Installing nvm on Windows

If you’re on Windows, you’ll actually have an easier time here. You’ll need nvm for Windows specifically, but luckily, Windows already has an installer you simply download and run. The directions are in the NVM for Windows repo over at GitHub.

  • Download the latest version of NVM for Windows. It can be installed manually, if you prefer.
  • Open the terminal and run the nvm list available command to see a list of Node versions that are available to download and install.
  • Run the nvm use command, followed by the version number of Node you want to use (e.g. nvm use 16.9.1) to use a specific version. Alternatively, you can use use latest, lts, or newest instead of a specific version number, where newest is the latest installed version.

Once it’s installed, nvm will work the same way on your Windows machine as it does on any other system.

Installing nvm on MacOS

To install nvm on MacOS, the first step is to download it with this command:

curl -o- | bash

0.39.0 is the latest version at publish time, but it may be worth checking the nvm installation readme and getting the latest, if different.

Once you’ve pasted that command into the terminal and hit Enter, you’ll see your terminal output a bunch of stuff that doesn’t really matter. In fact, I’ll let you in on a little secret: nobody reads the things in their terminals most of the time. All we care about is that…

  1. the command eventually finishes; and
  2. it doesn’t end with an error message.

If you are prompted for a command in the middle of the installation, hit the q key to quit and continue.

You’ll know the command is finished running when the typing cursor starts blinking again, indicating the terminal is waiting for your typed input. You might even see this right after nvm has completed installing:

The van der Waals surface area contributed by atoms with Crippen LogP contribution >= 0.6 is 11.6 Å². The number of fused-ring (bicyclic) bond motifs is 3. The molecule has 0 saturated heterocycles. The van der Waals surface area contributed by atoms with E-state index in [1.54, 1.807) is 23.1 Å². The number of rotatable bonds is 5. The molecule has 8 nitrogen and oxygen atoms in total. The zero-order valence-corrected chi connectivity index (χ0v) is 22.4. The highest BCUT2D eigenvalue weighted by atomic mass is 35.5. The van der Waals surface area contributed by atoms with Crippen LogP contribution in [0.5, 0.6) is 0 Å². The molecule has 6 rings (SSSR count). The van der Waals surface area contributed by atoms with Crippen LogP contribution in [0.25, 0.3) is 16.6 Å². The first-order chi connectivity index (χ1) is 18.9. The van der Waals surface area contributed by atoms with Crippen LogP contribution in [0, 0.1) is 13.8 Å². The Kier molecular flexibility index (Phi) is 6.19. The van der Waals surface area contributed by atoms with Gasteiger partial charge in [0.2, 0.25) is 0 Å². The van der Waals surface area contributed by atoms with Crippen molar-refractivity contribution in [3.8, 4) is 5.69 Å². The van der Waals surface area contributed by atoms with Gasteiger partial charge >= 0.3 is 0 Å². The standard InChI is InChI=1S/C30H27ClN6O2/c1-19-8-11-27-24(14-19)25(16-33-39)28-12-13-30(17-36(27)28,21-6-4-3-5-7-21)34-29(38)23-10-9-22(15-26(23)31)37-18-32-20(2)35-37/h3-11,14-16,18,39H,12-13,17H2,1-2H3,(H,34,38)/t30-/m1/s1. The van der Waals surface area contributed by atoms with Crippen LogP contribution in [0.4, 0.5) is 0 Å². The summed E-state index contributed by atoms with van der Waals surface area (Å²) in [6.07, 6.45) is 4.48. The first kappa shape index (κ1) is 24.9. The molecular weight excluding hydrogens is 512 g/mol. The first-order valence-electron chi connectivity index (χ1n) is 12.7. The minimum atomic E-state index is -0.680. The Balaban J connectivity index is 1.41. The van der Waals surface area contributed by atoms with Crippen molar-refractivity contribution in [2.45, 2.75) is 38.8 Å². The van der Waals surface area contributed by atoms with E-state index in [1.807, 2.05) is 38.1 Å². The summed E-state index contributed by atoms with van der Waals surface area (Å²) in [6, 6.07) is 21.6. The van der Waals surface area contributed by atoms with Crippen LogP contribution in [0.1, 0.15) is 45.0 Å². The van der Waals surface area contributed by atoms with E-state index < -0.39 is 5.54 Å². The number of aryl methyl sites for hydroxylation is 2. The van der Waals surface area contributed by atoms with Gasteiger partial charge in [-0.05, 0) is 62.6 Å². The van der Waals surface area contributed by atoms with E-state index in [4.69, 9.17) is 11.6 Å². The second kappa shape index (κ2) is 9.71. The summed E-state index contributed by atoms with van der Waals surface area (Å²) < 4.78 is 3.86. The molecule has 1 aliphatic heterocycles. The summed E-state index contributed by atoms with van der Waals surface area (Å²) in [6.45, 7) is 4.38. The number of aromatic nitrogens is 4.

=> Close and reopen your terminal to start using nvm or run the following to use it now:

Assuming you see no errors at this point, I would recommend the simpler option of quitting and restarting whatever terminal app you’re using before moving on. It’s a nice way to make sure you’re working with a clean slate.

How to install npm via Node

Now that nvm is installed, we’re ready to do what we really wanted to do in the first place: install npm and Node on our system.

It’s not a bad idea to confirm nvm is installed properly, by running nvm -v. If the terminal shows you the installed version number, you’re good to go! If not, remember that you might have to restart your terminal app before the installation fully processes.

Now that we have nvm, installing Node is a super short command:

nvm install node

Simple enough, eh?

You should see a message along the lines of Downloading and installing node v17.1.0, though the version number may not match, which is fine. You’ll get whatever the latest stable version is at runtime. Wait until the command has finished running—again, you’ll know it’s done once you are back at the default prompt and you’re able to type more commands.

After that, you’re all done here! That simple command not only installs Node, but it will install npm as well. Again, you can verify everything is installed and up to date with npm -v and node -v. If all is good, you’ll get a version number.

What’s next

Alright, at this point, we have nvm for installing and managing Node, Node itself, and npm for handling Node packages. Next up in this npm guide, we’re going to install some packages into a project!